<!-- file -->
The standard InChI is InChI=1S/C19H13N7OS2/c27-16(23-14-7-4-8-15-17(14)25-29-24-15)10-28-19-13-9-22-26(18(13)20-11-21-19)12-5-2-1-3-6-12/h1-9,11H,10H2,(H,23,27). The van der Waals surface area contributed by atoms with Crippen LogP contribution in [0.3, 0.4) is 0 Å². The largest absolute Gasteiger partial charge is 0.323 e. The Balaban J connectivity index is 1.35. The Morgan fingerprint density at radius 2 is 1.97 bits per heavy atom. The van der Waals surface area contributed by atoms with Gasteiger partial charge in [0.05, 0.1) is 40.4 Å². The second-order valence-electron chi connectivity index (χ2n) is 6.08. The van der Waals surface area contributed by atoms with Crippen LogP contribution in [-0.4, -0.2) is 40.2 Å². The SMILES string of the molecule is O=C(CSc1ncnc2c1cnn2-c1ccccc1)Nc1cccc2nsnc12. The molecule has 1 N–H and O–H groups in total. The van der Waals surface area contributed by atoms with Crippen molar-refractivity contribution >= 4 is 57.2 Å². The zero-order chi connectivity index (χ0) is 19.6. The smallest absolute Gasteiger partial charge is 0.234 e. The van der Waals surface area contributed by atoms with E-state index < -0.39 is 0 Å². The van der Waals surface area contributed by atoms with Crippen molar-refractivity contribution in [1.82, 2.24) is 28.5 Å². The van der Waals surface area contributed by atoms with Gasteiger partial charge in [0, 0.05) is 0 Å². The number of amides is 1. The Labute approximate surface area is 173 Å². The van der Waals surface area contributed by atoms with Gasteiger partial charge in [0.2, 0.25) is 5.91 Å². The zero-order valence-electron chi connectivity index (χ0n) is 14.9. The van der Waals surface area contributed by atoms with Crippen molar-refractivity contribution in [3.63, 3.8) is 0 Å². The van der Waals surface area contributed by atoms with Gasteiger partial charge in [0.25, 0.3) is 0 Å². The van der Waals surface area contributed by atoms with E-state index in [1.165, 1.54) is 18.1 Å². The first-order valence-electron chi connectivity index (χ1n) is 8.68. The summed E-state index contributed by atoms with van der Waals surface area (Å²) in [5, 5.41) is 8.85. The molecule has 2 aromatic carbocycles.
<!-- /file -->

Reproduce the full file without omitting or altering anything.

The standard InChI is InChI=1S/C19H13N7OS2/c27-16(23-14-7-4-8-15-17(14)25-29-24-15)10-28-19-13-9-22-26(18(13)20-11-21-19)12-5-2-1-3-6-12/h1-9,11H,10H2,(H,23,27). The van der Waals surface area contributed by atoms with Crippen LogP contribution in [0.3, 0.4) is 0 Å². The largest absolute Gasteiger partial charge is 0.323 e. The Balaban J connectivity index is 1.35. The Morgan fingerprint density at radius 2 is 1.97 bits per heavy atom. The van der Waals surface area contributed by atoms with Gasteiger partial charge in [0.05, 0.1) is 40.4 Å². The second-order valence-electron chi connectivity index (χ2n) is 6.08. The van der Waals surface area contributed by atoms with Crippen LogP contribution in [-0.4, -0.2) is 40.2 Å². The SMILES string of the molecule is O=C(CSc1ncnc2c1cnn2-c1ccccc1)Nc1cccc2nsnc12. The molecule has 1 N–H and O–H groups in total. The van der Waals surface area contributed by atoms with Crippen molar-refractivity contribution >= 4 is 57.2 Å². The zero-order chi connectivity index (χ0) is 19.6. The smallest absolute Gasteiger partial charge is 0.234 e. The van der Waals surface area contributed by atoms with E-state index < -0.39 is 0 Å². The van der Waals surface area contributed by atoms with Crippen molar-refractivity contribution in [1.82, 2.24) is 28.5 Å². The van der Waals surface area contributed by atoms with Gasteiger partial charge in [0, 0.05) is 0 Å². The number of amides is 1. The Labute approximate surface area is 173 Å². The van der Waals surface area contributed by atoms with Gasteiger partial charge in [0.2, 0.25) is 5.91 Å². The zero-order valence-electron chi connectivity index (χ0n) is 14.9. The van der Waals surface area contributed by atoms with Crippen molar-refractivity contribution in [3.63, 3.8) is 0 Å². The van der Waals surface area contributed by atoms with Gasteiger partial charge in [0.25, 0.3) is 0 Å². The van der Waals surface area contributed by atoms with E-state index in [1.165, 1.54) is 18.1 Å². The first-order valence-electron chi connectivity index (χ1n) is 8.68. The summed E-state index contributed by atoms with van der Waals surface area (Å²) in [5, 5.41) is 8.85. The molecule has 2 aromatic carbocycles.